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and accelerating that. another one dealt with making sure that everybody does have a cdm in place and receiving those services as well as accelerating einstein. making sure that's in place. so there are metrics that were put in place were in support not only of the programs but also key areas of priority that were identified as critical, critical cybersecurity areas that we needed to address as part of closing that loop. the third area dealing with communications. communications from a machine perspective is as well as people perspective. from a machine perspective with u.s. cert making sure the information is available to the departments and agencyies through and information moved through the einstein program. another element in regards to communication along that line is
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also the activity that is being put in place across departments and agencies as part of the cdm program. because that will play two roles. one is, allowing the agency to be able to see what is on their network that could have a visual perspective of that. a prioritization of those issues so that you can bet they will distribute your security resources. but also from taking a look at trends going across entire governments, being able to push down some dashboard to the agency dashboard capability of raising the risk scores or risk management awareness so that you're aware as an agency doesn't matter if you're an agency of five people or an agency like va. but you're aware that this is trending across the government and you should be, doing
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something about it. right? that information will be coming from the federal dashboard down to the agency dashboard. those are some of the machine sharing. what is interesting i have been a cio in five different agencies. just shows i can't get a job. basically the people interaction. what we saw as part of the activity of the cyber sprint activity that was occurring, is that much more communication going on between the system, the cio, cios heavily dependent upon the systems what is going on there. and cios need to be aware because there is also an increase in communication path from the deputy secretary. when your deputy secretaries meet on monthly basis and basically becoming more responsible for cybersecurity they want to be aware what is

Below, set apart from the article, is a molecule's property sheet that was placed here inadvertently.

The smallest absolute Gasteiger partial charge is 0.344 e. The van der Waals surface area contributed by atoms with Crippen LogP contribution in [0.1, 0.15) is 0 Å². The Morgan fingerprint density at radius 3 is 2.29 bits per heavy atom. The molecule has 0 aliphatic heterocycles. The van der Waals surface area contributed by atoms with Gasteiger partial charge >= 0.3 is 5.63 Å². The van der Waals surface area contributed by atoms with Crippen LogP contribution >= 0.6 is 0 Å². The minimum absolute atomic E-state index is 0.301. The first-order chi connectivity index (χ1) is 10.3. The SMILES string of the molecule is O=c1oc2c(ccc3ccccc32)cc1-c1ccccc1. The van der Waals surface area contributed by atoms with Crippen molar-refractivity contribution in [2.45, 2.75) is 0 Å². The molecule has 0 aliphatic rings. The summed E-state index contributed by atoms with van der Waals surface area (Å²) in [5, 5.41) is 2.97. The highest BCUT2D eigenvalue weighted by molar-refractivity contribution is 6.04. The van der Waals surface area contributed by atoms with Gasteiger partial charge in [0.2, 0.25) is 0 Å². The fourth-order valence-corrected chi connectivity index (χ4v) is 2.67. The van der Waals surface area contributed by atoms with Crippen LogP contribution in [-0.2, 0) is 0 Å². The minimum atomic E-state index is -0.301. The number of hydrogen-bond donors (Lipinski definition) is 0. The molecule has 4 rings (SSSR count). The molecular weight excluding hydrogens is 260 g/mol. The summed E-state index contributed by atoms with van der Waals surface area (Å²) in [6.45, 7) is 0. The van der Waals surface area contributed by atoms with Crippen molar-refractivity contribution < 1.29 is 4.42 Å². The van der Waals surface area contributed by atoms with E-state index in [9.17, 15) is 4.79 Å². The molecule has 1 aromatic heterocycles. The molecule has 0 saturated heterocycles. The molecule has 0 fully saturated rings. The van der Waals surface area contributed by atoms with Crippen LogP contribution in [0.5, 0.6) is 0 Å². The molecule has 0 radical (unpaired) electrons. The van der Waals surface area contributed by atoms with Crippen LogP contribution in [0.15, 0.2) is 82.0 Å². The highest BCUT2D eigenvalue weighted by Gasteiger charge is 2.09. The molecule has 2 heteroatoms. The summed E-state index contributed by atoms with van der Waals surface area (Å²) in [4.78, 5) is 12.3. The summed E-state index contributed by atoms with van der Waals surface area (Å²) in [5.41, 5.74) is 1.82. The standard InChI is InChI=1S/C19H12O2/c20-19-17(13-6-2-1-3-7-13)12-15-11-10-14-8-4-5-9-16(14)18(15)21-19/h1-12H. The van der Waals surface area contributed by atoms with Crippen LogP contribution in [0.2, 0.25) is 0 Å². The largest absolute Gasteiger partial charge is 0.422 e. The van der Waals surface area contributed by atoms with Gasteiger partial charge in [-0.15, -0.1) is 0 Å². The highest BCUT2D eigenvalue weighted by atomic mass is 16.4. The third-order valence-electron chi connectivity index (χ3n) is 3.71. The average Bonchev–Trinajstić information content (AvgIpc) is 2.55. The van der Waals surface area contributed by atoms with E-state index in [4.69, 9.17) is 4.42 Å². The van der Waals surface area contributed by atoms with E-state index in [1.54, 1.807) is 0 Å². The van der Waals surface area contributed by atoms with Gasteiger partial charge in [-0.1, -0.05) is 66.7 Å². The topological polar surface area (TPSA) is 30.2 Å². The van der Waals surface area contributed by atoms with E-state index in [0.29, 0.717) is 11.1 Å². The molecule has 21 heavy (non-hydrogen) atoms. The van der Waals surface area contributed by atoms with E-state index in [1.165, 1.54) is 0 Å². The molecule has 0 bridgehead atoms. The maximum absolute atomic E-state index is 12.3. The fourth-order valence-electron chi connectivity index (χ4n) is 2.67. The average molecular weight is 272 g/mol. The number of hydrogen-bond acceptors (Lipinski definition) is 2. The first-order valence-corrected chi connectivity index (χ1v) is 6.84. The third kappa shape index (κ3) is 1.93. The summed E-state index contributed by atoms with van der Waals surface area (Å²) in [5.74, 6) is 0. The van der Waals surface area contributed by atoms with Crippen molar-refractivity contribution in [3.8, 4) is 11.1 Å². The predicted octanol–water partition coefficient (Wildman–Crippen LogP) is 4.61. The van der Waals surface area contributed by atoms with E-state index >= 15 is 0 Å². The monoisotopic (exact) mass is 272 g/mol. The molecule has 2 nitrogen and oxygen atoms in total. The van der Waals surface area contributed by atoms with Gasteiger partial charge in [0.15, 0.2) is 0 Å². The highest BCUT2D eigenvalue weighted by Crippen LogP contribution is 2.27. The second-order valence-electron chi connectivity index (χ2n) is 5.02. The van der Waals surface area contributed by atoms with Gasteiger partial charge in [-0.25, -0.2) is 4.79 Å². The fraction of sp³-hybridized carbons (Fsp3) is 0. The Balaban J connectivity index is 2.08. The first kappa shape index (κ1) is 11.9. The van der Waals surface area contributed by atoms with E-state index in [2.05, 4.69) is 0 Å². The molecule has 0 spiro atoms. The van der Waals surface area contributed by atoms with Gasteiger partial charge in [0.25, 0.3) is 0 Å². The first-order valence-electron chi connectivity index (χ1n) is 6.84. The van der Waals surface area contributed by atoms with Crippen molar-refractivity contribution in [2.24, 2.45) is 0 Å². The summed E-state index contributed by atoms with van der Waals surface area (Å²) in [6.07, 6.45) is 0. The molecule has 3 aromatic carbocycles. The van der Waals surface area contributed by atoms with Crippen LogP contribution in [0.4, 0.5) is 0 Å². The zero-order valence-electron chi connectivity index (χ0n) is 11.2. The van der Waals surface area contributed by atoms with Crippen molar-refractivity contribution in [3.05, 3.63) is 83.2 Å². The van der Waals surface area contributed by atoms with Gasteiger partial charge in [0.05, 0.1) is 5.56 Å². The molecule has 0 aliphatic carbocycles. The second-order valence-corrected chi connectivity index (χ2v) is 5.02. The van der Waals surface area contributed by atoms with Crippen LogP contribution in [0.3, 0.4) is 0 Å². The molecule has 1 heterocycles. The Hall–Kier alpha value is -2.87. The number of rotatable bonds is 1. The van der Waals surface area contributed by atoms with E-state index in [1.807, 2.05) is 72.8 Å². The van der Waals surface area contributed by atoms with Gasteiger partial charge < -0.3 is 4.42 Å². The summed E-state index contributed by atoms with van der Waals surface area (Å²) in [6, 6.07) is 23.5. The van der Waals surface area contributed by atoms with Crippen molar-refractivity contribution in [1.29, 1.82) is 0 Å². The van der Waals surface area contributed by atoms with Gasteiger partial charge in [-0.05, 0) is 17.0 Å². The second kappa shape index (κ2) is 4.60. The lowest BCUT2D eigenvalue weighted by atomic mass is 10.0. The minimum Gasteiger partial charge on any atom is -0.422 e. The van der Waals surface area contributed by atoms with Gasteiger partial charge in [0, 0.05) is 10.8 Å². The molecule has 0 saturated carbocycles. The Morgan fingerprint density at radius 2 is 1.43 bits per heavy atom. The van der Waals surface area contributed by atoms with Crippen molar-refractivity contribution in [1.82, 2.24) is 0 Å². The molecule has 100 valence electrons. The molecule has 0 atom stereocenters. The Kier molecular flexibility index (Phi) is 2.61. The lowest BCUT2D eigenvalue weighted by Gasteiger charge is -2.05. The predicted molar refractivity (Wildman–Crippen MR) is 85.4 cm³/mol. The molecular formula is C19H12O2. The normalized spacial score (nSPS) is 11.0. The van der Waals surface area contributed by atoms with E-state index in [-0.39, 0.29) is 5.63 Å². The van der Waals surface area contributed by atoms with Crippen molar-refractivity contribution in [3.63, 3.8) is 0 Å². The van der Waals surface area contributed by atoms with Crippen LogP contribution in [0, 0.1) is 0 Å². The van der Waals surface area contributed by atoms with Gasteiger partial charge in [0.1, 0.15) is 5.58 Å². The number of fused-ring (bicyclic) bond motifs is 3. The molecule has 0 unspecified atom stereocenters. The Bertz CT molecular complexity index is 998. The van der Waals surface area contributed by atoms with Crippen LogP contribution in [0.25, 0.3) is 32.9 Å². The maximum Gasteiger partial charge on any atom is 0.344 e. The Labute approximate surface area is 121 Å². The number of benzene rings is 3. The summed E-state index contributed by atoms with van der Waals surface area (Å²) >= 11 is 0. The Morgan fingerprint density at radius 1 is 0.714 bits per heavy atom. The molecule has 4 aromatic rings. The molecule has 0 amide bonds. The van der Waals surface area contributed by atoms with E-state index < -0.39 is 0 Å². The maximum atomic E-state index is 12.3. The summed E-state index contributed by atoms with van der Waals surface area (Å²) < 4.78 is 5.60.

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happening in their environment. so that communication is open as well. in fact see the point where one of the, one of the additional metrics that we did put in place through binding operation or directive that dhs put out to the agencies for critical vulnerabilities you would think when you're putting out a binding operational directive, the secretaries and folks wouldn't be happy about that but we actually had two secretaries call jeh johnson, our secretary, to say thank you. thank you for putting these binding operational directives out because it really forced our awareness and forcing this communication. so the communication between the deaf 2nd and cio is -- def-sec, and cio, having their hands tied behind their back,
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responsibilities and funding and starting starting with, taking a front row seat. communication is being supported by the def-sec and cio. one other area we're also emphasizing supporting agencies from the cio to the mission. when you're putting cybersecurity capacities in place often times the mission owners say, well, this is starting to inhibit me being able to do my job. i don't understand why you're doing that. so bringing that awareness to the mission owners is a key element of another activity we're involved with because cybersecurity, addressing cybersecurity is everyone's responsibility. especially when we talk about how everybody is so interconnected. you know, there was a conversation i think i caught a tail end earlier in regards to state and local and federal